Vintage Photos from Prohibition Era Alberta

The irony isn’t lost on me that as I write this post I am sitting on a patio enjoying a frosty pint of craft beer. Nevertheless, prohibition has always intrigued me. Maybe it’s the rum runners and whiskey smugglers that are featured in Hollywood movies or the fact that something we have readily available today was once taboo. Whatever it is, the subject always hooks me and draws me in. I wanted to explore Alberta’s own journey down the prohibition path and decided to find as many photos as I could about those liquor-free days. Unfortunately there weren’t many to choose from in either the provincial or Glenbow archives. What follows is a brief recap of the ever-changing liquor laws in this province and a few historic photos to provide some context.

Liquor supplies of Edward Whymper, mountain climber

On July 1st, 1916 the prohibition on the sale of beer, wine, and liquor (except for medicinal purposes, which always makes me laugh) was approved by a province-wide vote in Alberta. The ban on alcohol sales didn’t last very long though, as opinions about the ban began to shift. A new plebiscite was introduced and the prohibition was reversed in 1923. The citizens of the province opted for stricter rules around the sale and consumption of alcoholic beverages instead of an all-out ban. Even though the prohibition law was reversed, citizens of the province still weren’t able to freely consume alcohol. Instead, anyone wishing to purchase alcohol had to complete an application form, which was then filled by a government agent. Typically, only a single bottle was provided and that bottle needed to be consumed in the privacy of the purchaser’s residence. Believe it or not, the practice of filling out liquor order slips was kept all the way until 1965! Haven’t we come a long way since then?

Seizure of liquor at Crowsnest Pass by Alberta Provincial Police, 1925

Alberta’s liquor laws have changed at a glacial pace. Minor changes occurred throughout the intervening years, but the province didn’t see major changes to its liquor sale laws until the early ’70s when the legal drinking age was reduced from 21 to 18. Then in 1971, when the new Progressive Conservative government displaced the Social Credit government, many new and more relaxed regulations were introduced. The province had adapted a new attitude towards the consumption of alcoholic beverages and it was time for those attitudes to be reflected in current legislation.

Seven carcasses of dressed hogs containing contraband liquor, 1910-1911
Man in tent with liquor supply near Jasper, Alberta, 1912
Constable R. M. Dey, Alberta Provincial Police. Mounted on horse. Pursued son of Picariello, bootlegger, Crowsnest Pass, 1920s
Barrier set up by Alberta Provincial Police, during chase after son of Picariello, Bootlegger, Blairmore, Alberta, 1922
Alberta Provincial Police barrier. Car in process of search by Sergeant Scott, during chase after son of Picariello, bootlegger, Blairmore, Alberta, 1922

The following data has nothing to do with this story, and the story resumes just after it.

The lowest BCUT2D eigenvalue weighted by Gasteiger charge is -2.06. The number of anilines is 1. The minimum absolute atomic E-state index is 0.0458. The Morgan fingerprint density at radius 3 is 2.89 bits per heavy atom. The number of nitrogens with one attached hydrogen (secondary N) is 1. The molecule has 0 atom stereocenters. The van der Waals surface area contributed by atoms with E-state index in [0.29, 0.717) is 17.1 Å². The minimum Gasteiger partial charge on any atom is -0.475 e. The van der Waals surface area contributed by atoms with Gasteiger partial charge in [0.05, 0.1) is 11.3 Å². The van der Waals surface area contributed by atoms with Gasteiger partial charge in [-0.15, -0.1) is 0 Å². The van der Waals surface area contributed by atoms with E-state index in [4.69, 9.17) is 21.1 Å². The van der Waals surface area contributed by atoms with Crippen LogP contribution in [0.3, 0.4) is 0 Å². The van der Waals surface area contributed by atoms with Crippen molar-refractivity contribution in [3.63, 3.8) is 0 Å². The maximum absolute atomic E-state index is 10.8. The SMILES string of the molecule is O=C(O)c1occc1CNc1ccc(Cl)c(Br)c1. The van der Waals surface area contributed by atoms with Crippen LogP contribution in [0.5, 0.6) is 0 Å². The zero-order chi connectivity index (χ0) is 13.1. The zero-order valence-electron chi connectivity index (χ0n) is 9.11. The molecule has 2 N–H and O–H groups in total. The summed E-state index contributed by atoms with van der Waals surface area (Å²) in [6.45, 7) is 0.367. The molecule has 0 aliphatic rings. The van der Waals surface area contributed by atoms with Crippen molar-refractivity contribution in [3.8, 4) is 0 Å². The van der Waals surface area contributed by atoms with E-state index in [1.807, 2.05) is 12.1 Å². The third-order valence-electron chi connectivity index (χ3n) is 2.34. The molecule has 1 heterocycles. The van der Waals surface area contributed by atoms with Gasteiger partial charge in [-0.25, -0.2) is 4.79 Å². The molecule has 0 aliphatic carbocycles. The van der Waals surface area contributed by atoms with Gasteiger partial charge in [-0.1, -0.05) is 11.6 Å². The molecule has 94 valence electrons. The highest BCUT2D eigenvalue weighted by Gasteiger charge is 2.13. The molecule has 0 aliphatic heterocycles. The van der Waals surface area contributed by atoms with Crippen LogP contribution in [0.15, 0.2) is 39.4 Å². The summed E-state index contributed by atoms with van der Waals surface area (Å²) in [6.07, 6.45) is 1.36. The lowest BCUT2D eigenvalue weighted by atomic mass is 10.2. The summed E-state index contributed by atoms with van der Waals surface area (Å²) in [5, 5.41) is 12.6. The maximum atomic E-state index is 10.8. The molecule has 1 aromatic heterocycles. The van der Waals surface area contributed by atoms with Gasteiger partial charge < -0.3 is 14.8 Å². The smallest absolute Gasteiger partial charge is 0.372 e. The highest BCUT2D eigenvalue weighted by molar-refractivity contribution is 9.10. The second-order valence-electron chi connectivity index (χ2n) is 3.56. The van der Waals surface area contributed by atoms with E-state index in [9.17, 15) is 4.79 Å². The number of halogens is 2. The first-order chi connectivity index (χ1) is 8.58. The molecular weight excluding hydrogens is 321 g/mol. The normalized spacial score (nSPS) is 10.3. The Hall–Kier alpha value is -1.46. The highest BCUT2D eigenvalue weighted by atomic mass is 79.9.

Lady showing liquor flask in garter, 1920s
Emilio Picariello, “Emperor Pic”. Whiskey runner in Coleman area. Convicted of murder and hanged, Blairmore, Alberta, 1922
Whiskey Cache, Under rocks, left centre, Pine Coulee, Nanton area, Alberta, n.d.
Whiskey still site, On open ground, left centre, Pine Coulee, Nanton area, Alberta, n.d.
Bootlegging in Frank, Alberta, late teens
Wooden boxes from shipments of liquor, Edmonton, Alberta, 1926
Moonshine still. Still is set up on running-board of automobile. Two unidentified men in picture, Irricana, Alberta, 1922
Aerial view of the Prohibition Parade that took place in Edmonton, Alberta. Parade on 97 Street, looking north from Jasper Avenue, 1915. Object #A4841
Prohibition in Frank, Alberta. A man carrying a cask, n.d. Object #A1745
Alexander Bourassa, Frederick Plamondon, Arthur Bourassa and Benoit Plamondon drinking and smoking inside the Plamondon store owned by the Chevigny Bros., M. Corbière Manager, 1920. Object #A7781
Temperance poster promoting the prohibition of alcohol. Published by the Dominion Scientific Temperance Committee, 1912. Object #PR1974.0001.0400a.0001
Another temperance poster promoting the prohibition of alcohol. Published by the Dominion Scientific Temperance Committee, 1912. Object #PR1974.0001.0400a.0005

The photos above were collected from the Glenbow Archives and the Provincial Archives of Alberta. If you’re interested, additional information can be found for each photograph on the Glenbow website by searching the identification number that is printed on the photo. There is also the option to purchase a high resolution copy. If you search the object number that can be found in the photo captions, you will find additional information about the photographs on the Provincial Archives website. Stay tuned for additional posts featuring historical photos from across Alberta. We’d love to know what you think in the comment section below.

About Tyler Dixon 217 Articles
Tyler is originally from Saskatchewan, and yes he cheers for the Roughriders, but don’t hold that against him as Calgary has been his home for the past eight years. He is a teacher working at a wilderness- based treatment program for youth working to overcome addiction. Tyler is also a volunteer with the GOT Parks initiative, which aims at reconnecting Canada’s youth with our national, provincial, and territorial parks. During his time away from work, Tyler enjoys outdoor activities, such as hiking, biking, and snowboarding, team sports, travelling, photography, spending time with good friends, and being at home with his wife and German Shepherd, Rome.